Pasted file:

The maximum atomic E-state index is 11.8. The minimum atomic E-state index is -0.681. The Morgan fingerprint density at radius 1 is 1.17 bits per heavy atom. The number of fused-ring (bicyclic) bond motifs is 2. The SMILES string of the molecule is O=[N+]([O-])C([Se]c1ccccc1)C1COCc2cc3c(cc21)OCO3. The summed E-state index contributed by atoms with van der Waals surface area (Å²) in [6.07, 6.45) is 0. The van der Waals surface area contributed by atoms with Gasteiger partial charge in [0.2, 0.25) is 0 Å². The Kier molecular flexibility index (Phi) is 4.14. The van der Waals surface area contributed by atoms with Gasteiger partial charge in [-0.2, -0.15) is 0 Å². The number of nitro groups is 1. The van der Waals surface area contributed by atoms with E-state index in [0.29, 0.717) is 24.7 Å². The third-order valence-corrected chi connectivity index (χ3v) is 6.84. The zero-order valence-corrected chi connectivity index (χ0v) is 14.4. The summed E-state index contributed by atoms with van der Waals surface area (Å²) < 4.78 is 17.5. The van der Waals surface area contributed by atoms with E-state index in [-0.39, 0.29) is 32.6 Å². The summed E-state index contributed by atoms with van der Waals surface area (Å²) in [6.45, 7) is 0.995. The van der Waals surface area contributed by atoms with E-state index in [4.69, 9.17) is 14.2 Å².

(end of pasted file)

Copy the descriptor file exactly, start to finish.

The maximum atomic E-state index is 11.8. The minimum atomic E-state index is -0.681. The Morgan fingerprint density at radius 1 is 1.17 bits per heavy atom. The number of fused-ring (bicyclic) bond motifs is 2. The SMILES string of the molecule is O=[N+]([O-])C([Se]c1ccccc1)C1COCc2cc3c(cc21)OCO3. The summed E-state index contributed by atoms with van der Waals surface area (Å²) in [6.07, 6.45) is 0. The van der Waals surface area contributed by atoms with Gasteiger partial charge in [0.2, 0.25) is 0 Å². The Kier molecular flexibility index (Phi) is 4.14. The van der Waals surface area contributed by atoms with Gasteiger partial charge in [-0.2, -0.15) is 0 Å². The number of nitro groups is 1. The van der Waals surface area contributed by atoms with E-state index in [0.29, 0.717) is 24.7 Å². The third-order valence-corrected chi connectivity index (χ3v) is 6.84. The zero-order valence-corrected chi connectivity index (χ0v) is 14.4. The summed E-state index contributed by atoms with van der Waals surface area (Å²) < 4.78 is 17.5. The van der Waals surface area contributed by atoms with E-state index in [-0.39, 0.29) is 32.6 Å². The summed E-state index contributed by atoms with van der Waals surface area (Å²) in [6.45, 7) is 0.995. The van der Waals surface area contributed by atoms with E-state index in [4.69, 9.17) is 14.2 Å².